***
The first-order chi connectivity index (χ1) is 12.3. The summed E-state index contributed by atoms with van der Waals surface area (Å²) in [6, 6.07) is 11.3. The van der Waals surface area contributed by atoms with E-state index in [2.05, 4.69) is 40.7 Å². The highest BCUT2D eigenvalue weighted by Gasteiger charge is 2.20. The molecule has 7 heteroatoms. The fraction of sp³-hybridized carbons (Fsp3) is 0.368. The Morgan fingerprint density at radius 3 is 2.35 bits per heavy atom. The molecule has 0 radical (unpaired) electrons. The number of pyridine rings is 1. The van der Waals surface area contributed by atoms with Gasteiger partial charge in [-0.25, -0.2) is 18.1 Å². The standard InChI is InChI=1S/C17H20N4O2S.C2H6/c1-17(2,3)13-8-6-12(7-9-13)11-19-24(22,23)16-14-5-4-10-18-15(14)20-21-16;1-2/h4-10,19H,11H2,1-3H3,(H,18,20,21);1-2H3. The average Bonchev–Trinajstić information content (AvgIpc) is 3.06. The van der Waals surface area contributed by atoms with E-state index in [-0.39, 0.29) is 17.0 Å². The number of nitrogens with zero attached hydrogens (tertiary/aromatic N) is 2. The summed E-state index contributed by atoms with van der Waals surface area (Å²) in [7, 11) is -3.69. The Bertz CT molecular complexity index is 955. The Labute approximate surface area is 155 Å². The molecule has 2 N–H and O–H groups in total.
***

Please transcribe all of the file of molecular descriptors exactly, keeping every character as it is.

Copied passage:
The first-order chi connectivity index (χ1) is 12.3. The summed E-state index contributed by atoms with van der Waals surface area (Å²) in [6, 6.07) is 11.3. The van der Waals surface area contributed by atoms with E-state index in [2.05, 4.69) is 40.7 Å². The highest BCUT2D eigenvalue weighted by Gasteiger charge is 2.20. The molecule has 7 heteroatoms. The fraction of sp³-hybridized carbons (Fsp3) is 0.368. The Morgan fingerprint density at radius 3 is 2.35 bits per heavy atom. The molecule has 0 radical (unpaired) electrons. The number of pyridine rings is 1. The van der Waals surface area contributed by atoms with Gasteiger partial charge in [-0.25, -0.2) is 18.1 Å². The standard InChI is InChI=1S/C17H20N4O2S.C2H6/c1-17(2,3)13-8-6-12(7-9-13)11-19-24(22,23)16-14-5-4-10-18-15(14)20-21-16;1-2/h4-10,19H,11H2,1-3H3,(H,18,20,21);1-2H3. The average Bonchev–Trinajstić information content (AvgIpc) is 3.06. The van der Waals surface area contributed by atoms with E-state index in [-0.39, 0.29) is 17.0 Å². The number of nitrogens with zero attached hydrogens (tertiary/aromatic N) is 2. The summed E-state index contributed by atoms with van der Waals surface area (Å²) in [7, 11) is -3.69. The Bertz CT molecular complexity index is 955. The Labute approximate surface area is 155 Å². The molecule has 2 N–H and O–H groups in total.